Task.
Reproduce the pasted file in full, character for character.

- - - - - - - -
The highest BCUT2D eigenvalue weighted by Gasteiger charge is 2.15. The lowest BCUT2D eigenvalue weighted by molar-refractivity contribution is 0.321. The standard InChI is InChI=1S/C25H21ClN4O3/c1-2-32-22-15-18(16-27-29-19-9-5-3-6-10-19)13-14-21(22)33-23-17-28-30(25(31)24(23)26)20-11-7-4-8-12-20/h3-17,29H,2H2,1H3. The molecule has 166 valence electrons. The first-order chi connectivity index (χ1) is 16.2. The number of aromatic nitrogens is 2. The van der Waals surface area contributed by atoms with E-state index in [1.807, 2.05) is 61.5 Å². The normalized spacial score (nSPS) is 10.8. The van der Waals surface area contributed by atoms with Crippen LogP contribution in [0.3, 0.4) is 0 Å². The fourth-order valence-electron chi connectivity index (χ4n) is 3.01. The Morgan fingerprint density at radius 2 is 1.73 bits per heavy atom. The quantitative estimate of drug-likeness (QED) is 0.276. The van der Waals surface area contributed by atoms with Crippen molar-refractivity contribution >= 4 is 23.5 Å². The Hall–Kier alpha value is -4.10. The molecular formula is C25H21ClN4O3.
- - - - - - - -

The highest BCUT2D eigenvalue weighted by Gasteiger charge is 2.15. The lowest BCUT2D eigenvalue weighted by molar-refractivity contribution is 0.321. The standard InChI is InChI=1S/C25H21ClN4O3/c1-2-32-22-15-18(16-27-29-19-9-5-3-6-10-19)13-14-21(22)33-23-17-28-30(25(31)24(23)26)20-11-7-4-8-12-20/h3-17,29H,2H2,1H3. The molecule has 166 valence electrons. The first-order chi connectivity index (χ1) is 16.2. The number of aromatic nitrogens is 2. The van der Waals surface area contributed by atoms with E-state index in [1.807, 2.05) is 61.5 Å². The normalized spacial score (nSPS) is 10.8. The van der Waals surface area contributed by atoms with Crippen LogP contribution in [0.3, 0.4) is 0 Å². The fourth-order valence-electron chi connectivity index (χ4n) is 3.01. The Morgan fingerprint density at radius 2 is 1.73 bits per heavy atom. The quantitative estimate of drug-likeness (QED) is 0.276. The van der Waals surface area contributed by atoms with Crippen molar-refractivity contribution >= 4 is 23.5 Å². The Hall–Kier alpha value is -4.10. The molecular formula is C25H21ClN4O3.